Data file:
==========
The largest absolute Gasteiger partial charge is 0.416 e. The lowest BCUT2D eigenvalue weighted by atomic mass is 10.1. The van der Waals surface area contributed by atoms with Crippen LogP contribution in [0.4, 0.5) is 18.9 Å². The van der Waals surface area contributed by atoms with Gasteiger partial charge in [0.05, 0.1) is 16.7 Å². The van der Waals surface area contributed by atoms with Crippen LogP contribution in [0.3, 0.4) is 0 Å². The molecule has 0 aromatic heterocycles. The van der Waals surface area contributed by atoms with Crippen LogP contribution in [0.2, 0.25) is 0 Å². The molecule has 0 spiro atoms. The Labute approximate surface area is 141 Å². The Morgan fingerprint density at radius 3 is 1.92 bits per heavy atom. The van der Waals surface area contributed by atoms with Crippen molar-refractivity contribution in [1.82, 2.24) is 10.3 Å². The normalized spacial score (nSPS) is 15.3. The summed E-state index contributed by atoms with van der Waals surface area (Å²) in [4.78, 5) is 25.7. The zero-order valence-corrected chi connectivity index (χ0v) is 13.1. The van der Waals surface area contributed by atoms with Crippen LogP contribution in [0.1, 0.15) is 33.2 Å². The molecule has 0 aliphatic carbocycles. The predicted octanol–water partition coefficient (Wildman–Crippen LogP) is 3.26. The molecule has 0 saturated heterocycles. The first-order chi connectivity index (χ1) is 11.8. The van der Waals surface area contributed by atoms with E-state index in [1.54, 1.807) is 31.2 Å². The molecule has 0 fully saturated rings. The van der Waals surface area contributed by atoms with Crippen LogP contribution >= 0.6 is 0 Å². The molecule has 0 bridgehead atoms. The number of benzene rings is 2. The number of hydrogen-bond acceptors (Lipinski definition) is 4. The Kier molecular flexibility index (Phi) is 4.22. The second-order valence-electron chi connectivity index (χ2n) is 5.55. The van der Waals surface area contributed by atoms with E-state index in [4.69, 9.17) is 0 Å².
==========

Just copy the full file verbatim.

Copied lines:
The largest absolute Gasteiger partial charge is 0.416 e. The lowest BCUT2D eigenvalue weighted by atomic mass is 10.1. The van der Waals surface area contributed by atoms with Crippen LogP contribution in [0.4, 0.5) is 18.9 Å². The van der Waals surface area contributed by atoms with Gasteiger partial charge in [0.05, 0.1) is 16.7 Å². The van der Waals surface area contributed by atoms with Crippen LogP contribution in [0.3, 0.4) is 0 Å². The molecule has 0 aromatic heterocycles. The van der Waals surface area contributed by atoms with Crippen LogP contribution in [0.2, 0.25) is 0 Å². The molecule has 0 spiro atoms. The Labute approximate surface area is 141 Å². The Morgan fingerprint density at radius 3 is 1.92 bits per heavy atom. The van der Waals surface area contributed by atoms with Crippen molar-refractivity contribution in [1.82, 2.24) is 10.3 Å². The normalized spacial score (nSPS) is 15.3. The summed E-state index contributed by atoms with van der Waals surface area (Å²) in [4.78, 5) is 25.7. The zero-order valence-corrected chi connectivity index (χ0v) is 13.1. The van der Waals surface area contributed by atoms with Crippen LogP contribution in [0.1, 0.15) is 33.2 Å². The molecule has 0 aliphatic carbocycles. The predicted octanol–water partition coefficient (Wildman–Crippen LogP) is 3.26. The molecule has 0 saturated heterocycles. The first-order chi connectivity index (χ1) is 11.8. The van der Waals surface area contributed by atoms with E-state index in [1.54, 1.807) is 31.2 Å². The molecule has 0 fully saturated rings. The van der Waals surface area contributed by atoms with Crippen LogP contribution >= 0.6 is 0 Å². The molecule has 0 bridgehead atoms. The number of benzene rings is 2. The number of hydrogen-bond acceptors (Lipinski definition) is 4. The Kier molecular flexibility index (Phi) is 4.22. The second-order valence-electron chi connectivity index (χ2n) is 5.55. The van der Waals surface area contributed by atoms with E-state index in [4.69, 9.17) is 0 Å².